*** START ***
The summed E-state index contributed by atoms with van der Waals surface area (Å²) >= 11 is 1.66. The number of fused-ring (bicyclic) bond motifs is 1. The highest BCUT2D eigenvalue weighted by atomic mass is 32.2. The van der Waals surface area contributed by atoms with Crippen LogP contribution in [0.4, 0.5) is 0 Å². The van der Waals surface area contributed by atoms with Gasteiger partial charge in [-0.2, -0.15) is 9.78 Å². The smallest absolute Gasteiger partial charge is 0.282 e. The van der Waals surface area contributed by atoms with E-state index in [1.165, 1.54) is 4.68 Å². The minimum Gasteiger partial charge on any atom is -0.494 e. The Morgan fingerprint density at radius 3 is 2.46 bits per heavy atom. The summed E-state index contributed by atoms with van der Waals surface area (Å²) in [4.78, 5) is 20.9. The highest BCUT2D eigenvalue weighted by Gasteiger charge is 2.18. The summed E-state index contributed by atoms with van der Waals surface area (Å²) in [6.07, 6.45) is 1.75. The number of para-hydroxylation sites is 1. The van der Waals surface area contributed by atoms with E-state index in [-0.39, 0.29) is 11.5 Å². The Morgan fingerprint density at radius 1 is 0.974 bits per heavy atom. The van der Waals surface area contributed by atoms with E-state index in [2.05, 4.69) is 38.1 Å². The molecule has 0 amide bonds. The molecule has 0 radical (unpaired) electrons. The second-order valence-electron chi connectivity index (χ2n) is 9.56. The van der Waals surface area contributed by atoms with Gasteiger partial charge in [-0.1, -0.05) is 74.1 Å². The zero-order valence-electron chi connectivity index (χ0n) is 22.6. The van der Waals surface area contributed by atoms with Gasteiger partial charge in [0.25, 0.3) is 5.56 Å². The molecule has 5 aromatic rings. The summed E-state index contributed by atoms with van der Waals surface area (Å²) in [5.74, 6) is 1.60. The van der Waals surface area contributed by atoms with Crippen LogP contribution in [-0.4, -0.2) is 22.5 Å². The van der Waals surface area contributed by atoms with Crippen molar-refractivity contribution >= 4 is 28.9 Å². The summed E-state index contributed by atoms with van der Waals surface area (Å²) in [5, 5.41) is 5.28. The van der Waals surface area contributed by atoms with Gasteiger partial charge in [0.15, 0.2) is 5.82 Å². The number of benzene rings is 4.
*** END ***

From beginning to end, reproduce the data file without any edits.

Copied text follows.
The summed E-state index contributed by atoms with van der Waals surface area (Å²) >= 11 is 1.66. The number of fused-ring (bicyclic) bond motifs is 1. The highest BCUT2D eigenvalue weighted by atomic mass is 32.2. The van der Waals surface area contributed by atoms with Crippen LogP contribution in [0.4, 0.5) is 0 Å². The van der Waals surface area contributed by atoms with Gasteiger partial charge in [-0.2, -0.15) is 9.78 Å². The smallest absolute Gasteiger partial charge is 0.282 e. The van der Waals surface area contributed by atoms with E-state index in [1.165, 1.54) is 4.68 Å². The minimum Gasteiger partial charge on any atom is -0.494 e. The Morgan fingerprint density at radius 3 is 2.46 bits per heavy atom. The summed E-state index contributed by atoms with van der Waals surface area (Å²) in [4.78, 5) is 20.9. The highest BCUT2D eigenvalue weighted by Gasteiger charge is 2.18. The summed E-state index contributed by atoms with van der Waals surface area (Å²) in [6.07, 6.45) is 1.75. The number of para-hydroxylation sites is 1. The van der Waals surface area contributed by atoms with E-state index in [-0.39, 0.29) is 11.5 Å². The Morgan fingerprint density at radius 1 is 0.974 bits per heavy atom. The van der Waals surface area contributed by atoms with E-state index in [2.05, 4.69) is 38.1 Å². The molecule has 0 amide bonds. The molecule has 0 radical (unpaired) electrons. The second-order valence-electron chi connectivity index (χ2n) is 9.56. The van der Waals surface area contributed by atoms with Gasteiger partial charge in [-0.1, -0.05) is 74.1 Å². The zero-order valence-electron chi connectivity index (χ0n) is 22.6. The van der Waals surface area contributed by atoms with Gasteiger partial charge in [0.25, 0.3) is 5.56 Å². The molecule has 5 aromatic rings. The summed E-state index contributed by atoms with van der Waals surface area (Å²) in [5.74, 6) is 1.60. The van der Waals surface area contributed by atoms with Crippen LogP contribution in [-0.4, -0.2) is 22.5 Å². The van der Waals surface area contributed by atoms with Crippen molar-refractivity contribution >= 4 is 28.9 Å². The summed E-state index contributed by atoms with van der Waals surface area (Å²) in [5, 5.41) is 5.28. The van der Waals surface area contributed by atoms with Gasteiger partial charge in [0.15, 0.2) is 5.82 Å². The number of benzene rings is 4.